University of Pittsburgh researcher opts for BMF’s projection microstereolithography 3D printing process to speed microwell fabrication
Julio Aleman, a Bioengineering PhD student at the US-based Swanson School of Engineering, University of Pittsburgh, is conducting research into microphysiological systems. Like many researchers in his field, Aleman required microwell arrays that had individual wells of a specific size, shape and density. The microwell arrays that he needed would serve as master moulds for replicate moulds used in the micro-injection moulding of hydrogels.
Traditionally, photolithography is most often used to produce microwell master moulds. The material of choice is usually polydimethylsiloxane (PDMS), a biocompatible silicone. First, spin coating is used to deposit a negative photoresist on a wafer to establish mould thickness and microwell depth. Then, photopatterning is achieved via light exposure through specialised, high-resolution masks and finalised by chemical development. Lastly, replicas of the master mould are produced by casting pre-polymers over the negative template and polymerising them by thermal curing.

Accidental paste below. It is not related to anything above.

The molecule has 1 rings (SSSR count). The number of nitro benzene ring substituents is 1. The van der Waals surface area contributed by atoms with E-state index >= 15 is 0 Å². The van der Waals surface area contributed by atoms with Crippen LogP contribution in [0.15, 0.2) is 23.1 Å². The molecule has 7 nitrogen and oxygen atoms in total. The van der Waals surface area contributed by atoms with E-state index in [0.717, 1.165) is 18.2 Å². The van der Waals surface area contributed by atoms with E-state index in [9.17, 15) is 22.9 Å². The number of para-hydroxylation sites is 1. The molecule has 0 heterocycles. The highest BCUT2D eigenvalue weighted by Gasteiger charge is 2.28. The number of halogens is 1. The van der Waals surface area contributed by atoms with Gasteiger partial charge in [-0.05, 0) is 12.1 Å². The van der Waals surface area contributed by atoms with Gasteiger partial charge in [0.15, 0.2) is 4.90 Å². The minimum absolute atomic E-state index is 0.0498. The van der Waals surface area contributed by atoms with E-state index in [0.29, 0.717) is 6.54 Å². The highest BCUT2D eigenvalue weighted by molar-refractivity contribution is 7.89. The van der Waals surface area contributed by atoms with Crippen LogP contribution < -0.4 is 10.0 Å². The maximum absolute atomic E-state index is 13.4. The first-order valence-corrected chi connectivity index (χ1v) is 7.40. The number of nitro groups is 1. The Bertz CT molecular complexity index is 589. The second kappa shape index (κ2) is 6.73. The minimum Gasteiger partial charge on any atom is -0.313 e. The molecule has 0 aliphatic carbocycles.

Injection moulding is also used to produce microwell master moulds, but the tooling is expensive and time-consuming to produce.
Typically, the photolithography and injection moulding processes require specialised cleanroom facilities and equipment for the production of master moulds and masks.